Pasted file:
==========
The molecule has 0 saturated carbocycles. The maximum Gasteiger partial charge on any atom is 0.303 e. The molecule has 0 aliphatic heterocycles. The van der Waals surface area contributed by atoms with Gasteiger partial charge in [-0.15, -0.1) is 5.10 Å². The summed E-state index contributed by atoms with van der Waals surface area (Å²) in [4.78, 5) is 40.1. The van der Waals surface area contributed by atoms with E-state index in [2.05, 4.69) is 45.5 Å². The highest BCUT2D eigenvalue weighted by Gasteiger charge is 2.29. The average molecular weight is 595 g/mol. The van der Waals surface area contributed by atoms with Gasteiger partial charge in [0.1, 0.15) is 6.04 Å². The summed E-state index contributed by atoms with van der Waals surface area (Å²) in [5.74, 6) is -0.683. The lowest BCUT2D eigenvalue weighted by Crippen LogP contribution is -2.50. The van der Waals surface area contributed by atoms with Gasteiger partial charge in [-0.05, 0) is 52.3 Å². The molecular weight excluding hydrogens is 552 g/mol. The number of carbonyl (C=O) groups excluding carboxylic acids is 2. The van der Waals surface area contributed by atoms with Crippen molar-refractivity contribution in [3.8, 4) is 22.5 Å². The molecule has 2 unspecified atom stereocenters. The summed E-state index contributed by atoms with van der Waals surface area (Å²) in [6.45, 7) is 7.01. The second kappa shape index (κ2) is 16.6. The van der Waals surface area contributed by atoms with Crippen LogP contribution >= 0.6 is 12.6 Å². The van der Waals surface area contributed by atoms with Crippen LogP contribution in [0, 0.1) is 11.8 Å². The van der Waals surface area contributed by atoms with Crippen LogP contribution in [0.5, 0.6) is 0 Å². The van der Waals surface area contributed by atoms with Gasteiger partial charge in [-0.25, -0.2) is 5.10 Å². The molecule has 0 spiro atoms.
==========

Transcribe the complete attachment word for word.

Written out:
The molecule has 0 saturated carbocycles. The maximum Gasteiger partial charge on any atom is 0.303 e. The molecule has 0 aliphatic heterocycles. The van der Waals surface area contributed by atoms with Gasteiger partial charge in [-0.15, -0.1) is 5.10 Å². The summed E-state index contributed by atoms with van der Waals surface area (Å²) in [4.78, 5) is 40.1. The van der Waals surface area contributed by atoms with E-state index in [2.05, 4.69) is 45.5 Å². The highest BCUT2D eigenvalue weighted by Gasteiger charge is 2.29. The average molecular weight is 595 g/mol. The van der Waals surface area contributed by atoms with Gasteiger partial charge in [0.1, 0.15) is 6.04 Å². The summed E-state index contributed by atoms with van der Waals surface area (Å²) in [5.74, 6) is -0.683. The lowest BCUT2D eigenvalue weighted by Crippen LogP contribution is -2.50. The van der Waals surface area contributed by atoms with Gasteiger partial charge in [-0.05, 0) is 52.3 Å². The molecular weight excluding hydrogens is 552 g/mol. The number of carbonyl (C=O) groups excluding carboxylic acids is 2. The van der Waals surface area contributed by atoms with Crippen molar-refractivity contribution in [3.8, 4) is 22.5 Å². The molecule has 2 unspecified atom stereocenters. The summed E-state index contributed by atoms with van der Waals surface area (Å²) in [6.45, 7) is 7.01. The second kappa shape index (κ2) is 16.6. The van der Waals surface area contributed by atoms with Crippen LogP contribution >= 0.6 is 12.6 Å². The van der Waals surface area contributed by atoms with Crippen LogP contribution in [0, 0.1) is 11.8 Å². The van der Waals surface area contributed by atoms with Crippen LogP contribution in [0.5, 0.6) is 0 Å². The van der Waals surface area contributed by atoms with Gasteiger partial charge in [-0.25, -0.2) is 5.10 Å². The molecule has 0 spiro atoms.